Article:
I soon found myself out the back, alone in a wood. It was a pretty odd feeling, trying to push as hard as you can with nothing to gauge your speed against, It was silent apart from the sound of me breathing hard and my Rocket Rons eating up the trail. Corner after corner it went on, just me. I felt like I’d failed, normally in races I’d been in you can at least spot another rider in the distance, but the trees and tight winding nature of the course meant I had nothing but the screaming voice in my head willing me on “YOU’VE BLOODY WELL PAID FOR THIS!!! PUSH ON YOU DAFT BUGGER” it went on.

I’ll admit that within the first lap I’d gone pretty deep, my lack of technical training meant I was fighting with the bike. But, on the up-side I was learning quite a lot, how to take roots, corners and drop offs. Soon it started to feel easier, but only a bit. I sat behind a rider who may have been passed me for half a lap, trying to learn the best way through certain sections, and every time I’d come back to a section I was improving.

Normally I can describe the cut and thrust of a race. This time I can’t. Riders from the Expert race came past me as I was just into my 3rd lap. They were motoring at a pace which left my mind boggling. There are always thoughts on where it went wrong, had i eaten enough? [my normal failing] had i drunk enough? it was pretty warm and getting to the bottle in the cage proved tricky. These as always are things I’ll try to improve for next time, and that’s how I look at these early races: learning experiences to build on. My first aim for the day was to finish. I did that. My second aim was to not come last…

The gent at the finish line made the international sign of “kill it, your done” [the finger across the throat] as I was about to head out on my 4th lap. “I think I love you” I gasped, my body gave up and I slumped over the bars. I took a swig of now luke warm High5 and my vision came back into focus. “So I’m guessing that means I’m last?” I said. “Lets see, you never know” as the woman on the tannoy announced my position, 24th. I was a broken man, demoralised by my performance and my legs and lower back felt ruined. I chatted to the gent at the finish line, trying to pick up any hints and tips for next time. His jaw dropped somewhat as I explained this was my first ever race. “Really? You should have gone for the open or even fun events” he said “this is a completely different type of racing to anything you’ll have done before” he continued “the intensity of it all will have been a shock I imagine”. I nodded knowing he was right, “a ‘cross race cannot compare, no matter how good your bike is” he made a glance down at the Scott holding me up and grinned. The terrain, singletrack, fireroad, Crowthorne’s own “Cork Screw” a berm based lumpy section snaking its way down a section of trail had thrown me, un-nerved me, left me sore, scratched and a bit bruised somewhat but it had inspired me.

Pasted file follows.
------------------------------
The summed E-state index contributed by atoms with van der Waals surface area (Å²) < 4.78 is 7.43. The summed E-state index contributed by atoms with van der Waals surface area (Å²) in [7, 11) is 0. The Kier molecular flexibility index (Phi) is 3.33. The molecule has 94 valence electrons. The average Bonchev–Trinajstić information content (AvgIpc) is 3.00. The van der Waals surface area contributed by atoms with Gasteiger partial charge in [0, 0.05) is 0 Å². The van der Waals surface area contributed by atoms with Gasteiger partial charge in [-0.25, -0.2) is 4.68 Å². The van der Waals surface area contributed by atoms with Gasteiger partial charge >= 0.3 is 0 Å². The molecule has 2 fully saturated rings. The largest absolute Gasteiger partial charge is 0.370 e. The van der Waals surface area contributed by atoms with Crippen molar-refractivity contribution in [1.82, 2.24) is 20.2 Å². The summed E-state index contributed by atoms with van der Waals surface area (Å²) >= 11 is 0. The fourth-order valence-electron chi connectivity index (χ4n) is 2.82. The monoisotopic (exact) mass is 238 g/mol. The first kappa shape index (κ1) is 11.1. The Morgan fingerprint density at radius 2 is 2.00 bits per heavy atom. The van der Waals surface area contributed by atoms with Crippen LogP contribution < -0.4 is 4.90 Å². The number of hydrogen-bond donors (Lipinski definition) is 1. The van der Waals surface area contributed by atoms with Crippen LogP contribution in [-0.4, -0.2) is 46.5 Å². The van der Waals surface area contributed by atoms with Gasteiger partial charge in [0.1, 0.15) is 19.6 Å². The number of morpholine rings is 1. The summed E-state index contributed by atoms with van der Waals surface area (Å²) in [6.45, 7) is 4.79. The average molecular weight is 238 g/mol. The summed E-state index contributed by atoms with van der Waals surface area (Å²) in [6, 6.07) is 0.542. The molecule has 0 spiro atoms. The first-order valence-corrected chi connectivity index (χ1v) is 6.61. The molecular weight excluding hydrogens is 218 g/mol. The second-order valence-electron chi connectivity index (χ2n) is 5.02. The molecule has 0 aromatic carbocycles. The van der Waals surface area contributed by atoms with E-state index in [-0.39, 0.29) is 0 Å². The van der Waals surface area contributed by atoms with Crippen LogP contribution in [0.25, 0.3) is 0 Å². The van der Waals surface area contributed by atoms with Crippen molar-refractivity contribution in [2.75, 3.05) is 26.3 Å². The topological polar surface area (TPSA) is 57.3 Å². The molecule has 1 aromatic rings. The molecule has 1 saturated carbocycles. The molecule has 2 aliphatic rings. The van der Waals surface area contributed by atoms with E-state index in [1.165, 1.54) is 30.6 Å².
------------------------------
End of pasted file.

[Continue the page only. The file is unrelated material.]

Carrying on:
I made my way back to the car. The majority of riders had left and the place felt pretty empty. I mustered some energy and put the bike back in the car, threw the rest of my stuff in the back and slumped in the driving seat. I was a beaten man. The thought I’d finished last filled my thoughts. It was so disappointing to think I had failed and come out of the whole thing looking like a chump. I drove home, trying to work out where it had gone wrong. I know it was my technical ability that let me down, I don’t do excuses. This is where I need more work, cornering, berms, roots, narrow gnarled single track. All of these things I can find on my doorstep, and I will be hunting them all down in the weeks before my next race. The improvement starts here.

I arrived home and a soak in the bath eased my tired legs. Dinner was a very welcome sight, as many racers know the sugary nature of gels, energy bars and sweet drinks leave you craving savoury and salt after a race. As i took a swig on a beer and watched Crufts I switched on the laptop to check my result. They were already online, with lap times of every rider, which i thought was pretty impressive for the amount of people who had raced that Sunday. There in front of me was my day, broken down into lap three times, and beneath me seven other riders. Seven. I’d come 24th out of 31 finishers. It’s weird I guess, looking over the times I’d posted I hadn’t done as badly as I’d thought, but the fact I wasn’t last put a massive grin on my face. It felt like a minor victory for me, some would have hated to finish there, but not me.

I can’t wait for the next one, I’m adjusting my position on the bike slightly, and getting a shorter stem to help me be more agile on the bike. I know this season is going to be tough, but I don’t think I’d want to do it if it was easy, I love the challenge of it all. Bring it on.

(the wonderful photo is copyright Joolze Dymond –http://www.joolzedymond.com/joolzeD/FrontPage.html )